McAlester News-Capital, McAlester, OK

March 27, 2014

Former Bulldog wins college dunk contest

By Matt Goisman
Sports Writer

McALESTER — Growing up in Savanna, Tyler Inman spent many an afternoon watching dunk contests on T.V. and on YouTube online. He especially loved watching highlights of the 1988 NBA contest between Michael Jordan and Dominique Wilkins and then-Cincinnati player James White at the 2006 NCAA contest.

Watching all those highlights paid off Saturday, when Inman, a senior at Southwestern Christian University in Bethany, performed four perfect dunks and won the inaugural National Association of Basketball Coaches-National Association of Intercollegiate Athletics Men’s Basketball Dunk Contest in Kansas City

“They really did it right at the dunk contest,” Inman said Wednesday. “They promoted it well, and the format was great. ... I hope they keep doing it, because it’s a really good way to showcase the NAIA’s talent”

Inman said the contest featured four NAIA athletes, each of who got two minutes to successfully perform two dunks. Each dunk would be scored up to 50 points, and the top two would advance to the finals, where they’d get two more dunks.

“I have a bunch of different dunks that I can do, but I had no idea what I was going to do when I was sitting in the chair (waiting),” Inman said.

Having competed in just two slam dunk contests before — and neither as big as the NAIA’s — Inman said he felt nervous before the competition. To help calm his nerves, he began the contest with his favorite dunk.

The dunk consisted of standing just to the right of the top of the 3-point arch, lobbing the ball so it bounced high in the air, running towards it and leaping after crossing the foul line, catching the ball with his right hand, transferring it to his left and finishing with an overhead slam.

“That’s a James White dunk, but he doesn’t do it off a lob,” Inman said.

“Once I got it down on the first try, it really just smoothed me out, and I didn’t feel nervous after that.”

Inman received a perfect 50 for that dunk, which he got on the first try. He did so again with his second preliminary-round dunk, in which he again started behind the arch but closer to the right sideline, bounced the ball, jumped, caught it with his left, transferred it between his legs to his right, then slammed it as his momentum carried him underneath the basket.

Inman said he’d been talking with a friend in California until about 3 a.m. the previous night because Inman was too nervous to sleep, and the friend recommended that second dunk.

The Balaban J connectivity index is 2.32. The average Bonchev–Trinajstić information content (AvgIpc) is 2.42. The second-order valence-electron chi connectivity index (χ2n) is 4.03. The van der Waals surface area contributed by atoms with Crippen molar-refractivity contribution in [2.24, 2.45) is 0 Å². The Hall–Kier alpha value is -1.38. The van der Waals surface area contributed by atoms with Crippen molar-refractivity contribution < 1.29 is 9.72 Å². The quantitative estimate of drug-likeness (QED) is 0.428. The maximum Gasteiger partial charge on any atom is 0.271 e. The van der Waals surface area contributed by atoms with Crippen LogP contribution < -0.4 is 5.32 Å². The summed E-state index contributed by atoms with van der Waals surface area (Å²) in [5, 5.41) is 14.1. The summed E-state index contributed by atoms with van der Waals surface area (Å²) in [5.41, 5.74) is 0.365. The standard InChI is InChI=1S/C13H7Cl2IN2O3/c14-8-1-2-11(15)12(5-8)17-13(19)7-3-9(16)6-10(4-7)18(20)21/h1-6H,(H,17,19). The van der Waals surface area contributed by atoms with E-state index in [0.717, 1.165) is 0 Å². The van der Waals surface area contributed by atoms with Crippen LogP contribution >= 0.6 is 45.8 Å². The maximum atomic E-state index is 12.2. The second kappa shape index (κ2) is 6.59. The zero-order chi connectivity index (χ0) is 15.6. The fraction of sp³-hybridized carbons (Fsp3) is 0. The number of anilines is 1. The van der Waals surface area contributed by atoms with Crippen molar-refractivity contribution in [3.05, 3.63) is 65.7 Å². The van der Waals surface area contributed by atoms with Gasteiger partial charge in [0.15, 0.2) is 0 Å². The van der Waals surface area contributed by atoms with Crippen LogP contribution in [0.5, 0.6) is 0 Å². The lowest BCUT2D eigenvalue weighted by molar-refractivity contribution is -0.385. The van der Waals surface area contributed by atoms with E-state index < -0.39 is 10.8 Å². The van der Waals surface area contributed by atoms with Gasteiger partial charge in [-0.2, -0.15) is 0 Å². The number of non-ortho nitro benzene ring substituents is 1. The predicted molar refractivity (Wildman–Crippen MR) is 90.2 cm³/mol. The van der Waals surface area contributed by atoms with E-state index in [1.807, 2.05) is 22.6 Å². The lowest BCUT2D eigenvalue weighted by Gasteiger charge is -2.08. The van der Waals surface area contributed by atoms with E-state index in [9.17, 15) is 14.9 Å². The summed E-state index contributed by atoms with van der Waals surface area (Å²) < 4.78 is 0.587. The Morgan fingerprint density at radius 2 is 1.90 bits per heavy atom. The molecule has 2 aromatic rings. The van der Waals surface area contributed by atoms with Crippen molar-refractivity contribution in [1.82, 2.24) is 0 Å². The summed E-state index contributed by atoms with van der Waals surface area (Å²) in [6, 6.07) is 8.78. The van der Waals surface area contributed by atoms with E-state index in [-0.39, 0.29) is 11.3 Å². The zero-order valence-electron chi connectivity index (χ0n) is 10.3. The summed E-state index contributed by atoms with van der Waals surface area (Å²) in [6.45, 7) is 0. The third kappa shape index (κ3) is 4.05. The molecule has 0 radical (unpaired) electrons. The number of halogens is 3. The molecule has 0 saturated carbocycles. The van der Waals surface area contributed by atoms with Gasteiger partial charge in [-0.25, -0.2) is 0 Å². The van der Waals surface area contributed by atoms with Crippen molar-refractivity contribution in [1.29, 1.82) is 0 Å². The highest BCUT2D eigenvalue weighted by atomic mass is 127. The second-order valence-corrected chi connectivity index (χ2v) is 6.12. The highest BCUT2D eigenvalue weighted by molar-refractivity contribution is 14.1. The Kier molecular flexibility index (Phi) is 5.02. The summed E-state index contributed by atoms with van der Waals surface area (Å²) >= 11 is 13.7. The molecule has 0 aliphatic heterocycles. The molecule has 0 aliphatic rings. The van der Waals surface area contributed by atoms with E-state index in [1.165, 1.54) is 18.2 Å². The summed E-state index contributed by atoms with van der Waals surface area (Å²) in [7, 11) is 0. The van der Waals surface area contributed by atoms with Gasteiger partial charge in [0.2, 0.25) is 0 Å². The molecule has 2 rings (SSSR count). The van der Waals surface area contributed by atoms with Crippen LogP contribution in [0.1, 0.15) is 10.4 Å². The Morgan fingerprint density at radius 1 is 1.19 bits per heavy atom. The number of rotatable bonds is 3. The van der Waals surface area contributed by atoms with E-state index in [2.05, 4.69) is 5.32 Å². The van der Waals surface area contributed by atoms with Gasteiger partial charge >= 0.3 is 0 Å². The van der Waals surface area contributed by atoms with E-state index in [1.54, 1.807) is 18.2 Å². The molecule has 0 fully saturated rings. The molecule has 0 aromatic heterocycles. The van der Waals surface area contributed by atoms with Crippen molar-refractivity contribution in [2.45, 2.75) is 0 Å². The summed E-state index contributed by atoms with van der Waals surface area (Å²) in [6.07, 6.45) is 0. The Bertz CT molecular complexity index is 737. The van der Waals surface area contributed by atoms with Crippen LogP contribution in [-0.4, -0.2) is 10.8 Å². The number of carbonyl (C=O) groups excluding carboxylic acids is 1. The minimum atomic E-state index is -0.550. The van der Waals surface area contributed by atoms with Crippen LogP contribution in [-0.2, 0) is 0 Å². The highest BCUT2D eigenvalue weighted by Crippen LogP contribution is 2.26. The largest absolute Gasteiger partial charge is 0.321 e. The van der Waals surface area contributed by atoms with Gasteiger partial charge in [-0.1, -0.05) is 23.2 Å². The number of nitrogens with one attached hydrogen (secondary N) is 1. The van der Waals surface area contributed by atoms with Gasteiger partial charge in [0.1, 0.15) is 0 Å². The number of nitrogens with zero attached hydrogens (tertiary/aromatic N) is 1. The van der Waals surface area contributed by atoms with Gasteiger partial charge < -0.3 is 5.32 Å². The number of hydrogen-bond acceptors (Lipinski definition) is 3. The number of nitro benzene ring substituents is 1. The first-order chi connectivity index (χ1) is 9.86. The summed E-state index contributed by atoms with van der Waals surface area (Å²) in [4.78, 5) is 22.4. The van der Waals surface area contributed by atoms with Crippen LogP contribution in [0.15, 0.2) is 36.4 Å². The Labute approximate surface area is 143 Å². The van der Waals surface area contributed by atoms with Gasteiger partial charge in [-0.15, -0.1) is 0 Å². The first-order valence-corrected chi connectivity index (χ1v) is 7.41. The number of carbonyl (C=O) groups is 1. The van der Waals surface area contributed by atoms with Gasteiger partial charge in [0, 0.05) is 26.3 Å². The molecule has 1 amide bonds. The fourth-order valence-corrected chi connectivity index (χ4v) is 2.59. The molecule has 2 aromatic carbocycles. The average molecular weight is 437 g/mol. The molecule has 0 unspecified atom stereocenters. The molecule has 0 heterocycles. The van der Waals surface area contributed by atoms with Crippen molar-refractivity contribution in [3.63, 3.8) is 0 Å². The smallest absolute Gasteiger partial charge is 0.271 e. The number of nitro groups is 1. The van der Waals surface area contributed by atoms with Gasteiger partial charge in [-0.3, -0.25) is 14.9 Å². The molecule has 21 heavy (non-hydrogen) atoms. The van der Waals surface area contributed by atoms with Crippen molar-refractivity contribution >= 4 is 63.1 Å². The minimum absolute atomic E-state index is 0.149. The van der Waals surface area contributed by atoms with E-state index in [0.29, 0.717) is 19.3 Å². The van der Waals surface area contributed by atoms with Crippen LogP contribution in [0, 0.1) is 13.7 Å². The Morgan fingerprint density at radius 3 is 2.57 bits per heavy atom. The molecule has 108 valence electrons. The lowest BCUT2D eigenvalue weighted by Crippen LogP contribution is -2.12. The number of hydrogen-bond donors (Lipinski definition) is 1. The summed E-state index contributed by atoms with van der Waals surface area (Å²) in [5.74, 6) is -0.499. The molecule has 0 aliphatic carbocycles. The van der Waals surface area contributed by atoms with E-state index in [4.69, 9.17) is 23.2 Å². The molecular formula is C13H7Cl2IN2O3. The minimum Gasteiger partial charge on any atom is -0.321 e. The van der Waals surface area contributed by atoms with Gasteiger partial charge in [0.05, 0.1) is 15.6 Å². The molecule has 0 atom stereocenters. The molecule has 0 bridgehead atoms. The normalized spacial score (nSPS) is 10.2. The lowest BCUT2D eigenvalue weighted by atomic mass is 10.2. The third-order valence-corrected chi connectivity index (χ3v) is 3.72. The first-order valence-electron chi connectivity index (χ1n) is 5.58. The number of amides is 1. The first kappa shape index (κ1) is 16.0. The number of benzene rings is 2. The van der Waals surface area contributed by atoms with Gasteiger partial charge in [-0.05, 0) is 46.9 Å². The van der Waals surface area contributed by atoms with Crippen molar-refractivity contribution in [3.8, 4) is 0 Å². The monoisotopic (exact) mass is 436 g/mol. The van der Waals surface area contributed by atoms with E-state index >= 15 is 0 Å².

Those two dunks got Inman into the finals, where he faced Mitchell Wiggins, Jr., from Southeastern University in Lakeland, Fla. Inman’s first dunk in the finals didn’t feature a bounce, as he jumped with the ball in his left hand, rotated it counter-clockwise behind his back, transferred it to his right hand and slammed it on the first try.

“That was the third or fourth time I’ve ever gotten that one,” Inman said.

“I kind of went with it because I had adrenaline and I felt the crowd and stuff like that. It really pumped me up to try it.”

Inman said Wiggins had exhausted himself by the second dunk in the finals, so “I didn’t really have pressure on me at that point.” But that didn’t stop Inman from finishing the contest with his most exciting dunk of the night.

Starting at the 3-point line on the opposite end of the court, Inman lobbed the ball high into the air, then took off after it. He jumped at the foul line, grabbed the ball with his right hand fully outstretched, then controlled it long enough for his momentum to carry him to the basket so he could finish the one-handed slam.

The move earned him his fourth perfect 50 of the night. Video from the event shows It also brought the NAIA all-stars watching on the bench out of their seats with excitement.

“I kind of had a pretty good idea of what was going to happen,” SCU coach Quinn Wooldridge said. Wooldridge, who was also on the NAIA Tournament committee and saw the dunk contest live, added, “He was the far and away favorite of who was going to win. ... He is like a professional dunker. That’s kind of his thing.”

Inman is a senior at SCU, having transferred there from Northwestern Oklahoma State University in Alva before his junior year. The Eagles went 6-22 for the 2013-14 season, with Inman averaging 12.11 points, and 6.11 rebounds.

Inman said he’s majoring in sports management and wants to become a physical therapist.

A 2009 graduate of Savanna High School, Inman is the son of current Lady Bulldogs basketball coach Diane Inman. He is engaged to Jaci Bigham, a former McAlester and Oral Roberts University basketball player.

To get a sense of how Tyler Inman’s slam dunk contest compares to others, consider this: two YouTube highlight videos from that 1988 NBA contest between Jordan and Wilkins have gotten about 400,000 hits each, and the 2006 NCAA contest in which White took second has gotten about 750,000 hits.

As of Thursday afternoon — just five days after winning the NAIA contest — Inman’s dunks have already gotten more than 330,000 hits.

Contact Matt Goisman at mgoisman@mcalesternews.com.